Speak up and judge fairly; defend the rights of the poor and needy. Proverbs 31:9
Approximately 24.45% of Israel’s population (1,733,400) currently live below the poverty line with 19.9% of Israel’s 7.8 million living in households with incomes less than half of the national median. The National Insurance Institute's annual poverty report released in November 2011 reveals that approxmiately 35.3% or 837,300 of children are living in poverty while 20.1% of Israel’s elderly live in impoverished conditions, many of whom are Holocaust Survivors. Roughly 5000 lone soldiers currently serve in the IDF on a salary of only $250 per month with no family network within Israel. Jerusalem Institute of Justice seeks to empower and bring relief to these vulnerable and disadvantaged sectors of society through continued advocacy and the facilitation of the following social justice projects: Caring for Israel’s Elderly, Empowering Israel’s Children, Supporting Israel’s Soldiers, and Upholding Israel’s Poor. In collaboration with social and political Israeli activists and volunteers, Jerusalem Institute for Justice holds several national distributions throughout the year to help combat poverty and uphold the underprivileged in the ongoing struggle for justice and civil rights within Israel.
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The elderly sector remains one of Israel’s vulnerable populations with nearly 20.1% living in poverty according to the National Insurance Institute's annual poverty report published in November 2010. This sector boasts over 200,000 Holocaust survivors with nearly 1/3 living below the poverty line.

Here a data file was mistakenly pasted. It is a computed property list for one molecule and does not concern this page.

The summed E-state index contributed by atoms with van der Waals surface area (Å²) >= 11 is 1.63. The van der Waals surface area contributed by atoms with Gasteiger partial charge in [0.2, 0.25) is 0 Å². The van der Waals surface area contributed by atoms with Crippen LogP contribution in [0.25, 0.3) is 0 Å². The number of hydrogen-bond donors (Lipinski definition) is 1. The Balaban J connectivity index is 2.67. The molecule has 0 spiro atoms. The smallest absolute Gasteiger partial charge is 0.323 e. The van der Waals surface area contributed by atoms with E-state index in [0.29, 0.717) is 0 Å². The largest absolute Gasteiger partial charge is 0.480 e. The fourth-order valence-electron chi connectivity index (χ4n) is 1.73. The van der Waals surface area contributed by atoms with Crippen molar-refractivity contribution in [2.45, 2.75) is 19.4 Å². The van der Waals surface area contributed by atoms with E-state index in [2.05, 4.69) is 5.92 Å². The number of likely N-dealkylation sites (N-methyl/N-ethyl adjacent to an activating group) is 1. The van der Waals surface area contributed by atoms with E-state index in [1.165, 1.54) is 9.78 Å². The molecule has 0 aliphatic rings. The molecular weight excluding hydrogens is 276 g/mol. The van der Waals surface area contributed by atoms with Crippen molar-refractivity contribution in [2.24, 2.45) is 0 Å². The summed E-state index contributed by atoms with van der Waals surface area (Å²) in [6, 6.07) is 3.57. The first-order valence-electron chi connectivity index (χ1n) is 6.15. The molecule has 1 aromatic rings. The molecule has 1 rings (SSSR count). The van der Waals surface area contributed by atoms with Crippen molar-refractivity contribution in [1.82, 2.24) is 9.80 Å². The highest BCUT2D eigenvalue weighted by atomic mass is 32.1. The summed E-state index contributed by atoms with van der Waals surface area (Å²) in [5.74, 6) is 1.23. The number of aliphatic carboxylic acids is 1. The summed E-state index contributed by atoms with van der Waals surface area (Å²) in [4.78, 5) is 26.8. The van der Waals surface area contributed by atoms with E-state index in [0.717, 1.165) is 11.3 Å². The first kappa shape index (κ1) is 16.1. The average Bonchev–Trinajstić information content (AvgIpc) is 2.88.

The National Insurance Institute's 2011 poverty report reveals that approximately 837,300 children currently live in poverty within the nation of Israel while some 55% of them forgo at least one meal daily due to their families' economic status. Morever, Latet's 2010 Alternative Poverty Report found that 83% of children do not have access to dental care.
There are currently over 5000 chayalim bodedim (lone soldiers) serving in the IDF and contributing to Israel’s welfare and security with no family network within Israel. While some are recent immigrants from all over the world, others have left ultra-Orthodox families to serve their nation, leaving many without the comfort of home and the support of family.
Holidays in Israel are traditionally a time for tzedaka, the Hebrew word for charity. During the Passover season, it is particularly customary to collect funds for Kimcha d’Pischa (flour for Passover) to distribute to the needy for matzah and other traditional holiday items.
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